Alternatively, any pain relievers could alter someone’s perception of physical discomfort. Applying cups too aggressively could lead to tissue damage, as the client may not be aware of discomfort due to the analgesic effects of medications.
• Cognitive Functions and Mental Awareness are also elements to consider when working with older clients. If a client has disoriented cognitive functions, they may not be aware of any discomfort during their session. It is important to establish verbal feedback cues with the client before beginning, but it is just as important to be visually aware of the client’s reactions to any applied cups.
While verbal cues are best, this is not always easily available, whether the client is prone, possibly hard of hearing, or suffering from cognitive losses. It is important to monitor clients’ reactions at the site of application for any motor responses like twitching or wincing; and when they are supine, you can also pay attention to the look on their face when you use cups.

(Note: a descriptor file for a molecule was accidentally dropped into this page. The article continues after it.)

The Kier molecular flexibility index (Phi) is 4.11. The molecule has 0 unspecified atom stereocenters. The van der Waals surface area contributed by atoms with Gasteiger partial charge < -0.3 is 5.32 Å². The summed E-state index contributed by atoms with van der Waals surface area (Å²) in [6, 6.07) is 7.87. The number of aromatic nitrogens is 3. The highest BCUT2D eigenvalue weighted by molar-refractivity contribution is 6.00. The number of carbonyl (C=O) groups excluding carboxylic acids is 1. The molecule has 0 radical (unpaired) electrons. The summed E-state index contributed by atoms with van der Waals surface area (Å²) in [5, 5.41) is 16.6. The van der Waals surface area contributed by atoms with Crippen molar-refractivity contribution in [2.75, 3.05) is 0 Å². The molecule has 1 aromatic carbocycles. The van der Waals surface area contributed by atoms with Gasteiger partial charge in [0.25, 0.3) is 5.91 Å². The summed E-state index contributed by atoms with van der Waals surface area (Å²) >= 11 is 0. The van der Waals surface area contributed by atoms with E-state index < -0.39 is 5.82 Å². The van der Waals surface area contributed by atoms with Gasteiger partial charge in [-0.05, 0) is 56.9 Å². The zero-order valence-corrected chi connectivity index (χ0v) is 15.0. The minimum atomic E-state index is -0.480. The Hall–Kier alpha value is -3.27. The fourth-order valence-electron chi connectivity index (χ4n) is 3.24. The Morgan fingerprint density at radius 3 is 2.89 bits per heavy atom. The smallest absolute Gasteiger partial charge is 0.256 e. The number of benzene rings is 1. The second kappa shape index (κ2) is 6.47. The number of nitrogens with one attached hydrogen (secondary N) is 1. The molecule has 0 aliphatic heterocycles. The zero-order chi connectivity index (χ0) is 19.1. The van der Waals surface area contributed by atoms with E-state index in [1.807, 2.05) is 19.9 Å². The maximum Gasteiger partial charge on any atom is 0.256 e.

Recommended Suction Pressure & Cupping Techniques
When choosing the best cupping application for geriatric clients, the two variables to consider are suction pressure and technique of cup application:
• Suction Pressure. Once a cup is applied, it begins taking effect with negative pressure. Even the lightest suction pressure will have a direct effect on all the tissues below it and around it, and often will yield some great results. The stronger the suction pressure, the more the soft tissues are lifted, stretched and ultimately grabbed up into the cup. If someone applies excessively strong suction pressure with a cup, bruising will happen.